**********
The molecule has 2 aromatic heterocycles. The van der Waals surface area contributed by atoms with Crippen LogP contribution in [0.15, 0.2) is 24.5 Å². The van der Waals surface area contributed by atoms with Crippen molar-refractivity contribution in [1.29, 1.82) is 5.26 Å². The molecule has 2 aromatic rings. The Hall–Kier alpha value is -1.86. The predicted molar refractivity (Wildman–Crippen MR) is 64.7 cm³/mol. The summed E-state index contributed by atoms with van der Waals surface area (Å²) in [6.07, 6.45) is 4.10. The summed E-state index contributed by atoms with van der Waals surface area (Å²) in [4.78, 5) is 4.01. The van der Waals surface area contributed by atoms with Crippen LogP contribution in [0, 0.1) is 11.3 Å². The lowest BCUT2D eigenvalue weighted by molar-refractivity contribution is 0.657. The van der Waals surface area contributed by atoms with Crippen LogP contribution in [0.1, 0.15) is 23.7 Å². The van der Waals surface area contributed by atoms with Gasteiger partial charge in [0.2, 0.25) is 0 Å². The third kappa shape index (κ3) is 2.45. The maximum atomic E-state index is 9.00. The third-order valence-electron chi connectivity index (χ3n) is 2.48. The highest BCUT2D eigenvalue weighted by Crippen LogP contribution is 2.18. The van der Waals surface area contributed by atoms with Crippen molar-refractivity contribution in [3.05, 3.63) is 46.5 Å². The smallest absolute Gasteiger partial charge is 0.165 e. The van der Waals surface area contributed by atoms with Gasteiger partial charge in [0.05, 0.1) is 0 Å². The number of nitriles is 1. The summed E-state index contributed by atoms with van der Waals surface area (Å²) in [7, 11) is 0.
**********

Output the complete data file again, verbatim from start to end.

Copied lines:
The molecule has 2 aromatic heterocycles. The van der Waals surface area contributed by atoms with Crippen LogP contribution in [0.15, 0.2) is 24.5 Å². The van der Waals surface area contributed by atoms with Crippen molar-refractivity contribution in [1.29, 1.82) is 5.26 Å². The molecule has 2 aromatic rings. The Hall–Kier alpha value is -1.86. The predicted molar refractivity (Wildman–Crippen MR) is 64.7 cm³/mol. The summed E-state index contributed by atoms with van der Waals surface area (Å²) in [6.07, 6.45) is 4.10. The summed E-state index contributed by atoms with van der Waals surface area (Å²) in [4.78, 5) is 4.01. The van der Waals surface area contributed by atoms with Crippen LogP contribution in [0, 0.1) is 11.3 Å². The lowest BCUT2D eigenvalue weighted by molar-refractivity contribution is 0.657. The van der Waals surface area contributed by atoms with Crippen LogP contribution in [0.1, 0.15) is 23.7 Å². The van der Waals surface area contributed by atoms with Gasteiger partial charge in [0.2, 0.25) is 0 Å². The third kappa shape index (κ3) is 2.45. The maximum atomic E-state index is 9.00. The third-order valence-electron chi connectivity index (χ3n) is 2.48. The highest BCUT2D eigenvalue weighted by Crippen LogP contribution is 2.18. The van der Waals surface area contributed by atoms with Crippen molar-refractivity contribution in [3.05, 3.63) is 46.5 Å². The smallest absolute Gasteiger partial charge is 0.165 e. The van der Waals surface area contributed by atoms with Gasteiger partial charge in [0.05, 0.1) is 0 Å². The number of nitriles is 1. The summed E-state index contributed by atoms with van der Waals surface area (Å²) in [7, 11) is 0.